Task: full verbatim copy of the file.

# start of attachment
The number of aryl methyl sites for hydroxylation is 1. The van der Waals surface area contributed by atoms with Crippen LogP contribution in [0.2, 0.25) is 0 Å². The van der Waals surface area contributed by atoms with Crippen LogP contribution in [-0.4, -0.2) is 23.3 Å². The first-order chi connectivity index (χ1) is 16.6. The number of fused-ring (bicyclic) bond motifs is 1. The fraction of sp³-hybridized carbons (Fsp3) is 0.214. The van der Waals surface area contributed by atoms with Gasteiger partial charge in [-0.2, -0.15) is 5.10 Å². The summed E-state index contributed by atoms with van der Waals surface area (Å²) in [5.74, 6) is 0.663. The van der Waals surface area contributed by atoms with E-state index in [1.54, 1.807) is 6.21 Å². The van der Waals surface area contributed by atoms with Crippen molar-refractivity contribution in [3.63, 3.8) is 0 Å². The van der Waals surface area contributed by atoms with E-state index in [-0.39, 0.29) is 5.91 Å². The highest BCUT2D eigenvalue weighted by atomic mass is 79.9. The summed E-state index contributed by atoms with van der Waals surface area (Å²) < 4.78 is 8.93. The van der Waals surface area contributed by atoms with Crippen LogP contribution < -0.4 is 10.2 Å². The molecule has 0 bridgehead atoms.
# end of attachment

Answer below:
The number of aryl methyl sites for hydroxylation is 1. The van der Waals surface area contributed by atoms with Crippen LogP contribution in [0.2, 0.25) is 0 Å². The van der Waals surface area contributed by atoms with Crippen LogP contribution in [-0.4, -0.2) is 23.3 Å². The first-order chi connectivity index (χ1) is 16.6. The number of fused-ring (bicyclic) bond motifs is 1. The fraction of sp³-hybridized carbons (Fsp3) is 0.214. The van der Waals surface area contributed by atoms with Gasteiger partial charge in [-0.2, -0.15) is 5.10 Å². The summed E-state index contributed by atoms with van der Waals surface area (Å²) in [5.74, 6) is 0.663. The van der Waals surface area contributed by atoms with E-state index in [1.54, 1.807) is 6.21 Å². The van der Waals surface area contributed by atoms with Crippen molar-refractivity contribution in [3.63, 3.8) is 0 Å². The van der Waals surface area contributed by atoms with E-state index in [-0.39, 0.29) is 5.91 Å². The highest BCUT2D eigenvalue weighted by atomic mass is 79.9. The summed E-state index contributed by atoms with van der Waals surface area (Å²) < 4.78 is 8.93. The van der Waals surface area contributed by atoms with Crippen LogP contribution < -0.4 is 10.2 Å². The molecule has 0 bridgehead atoms.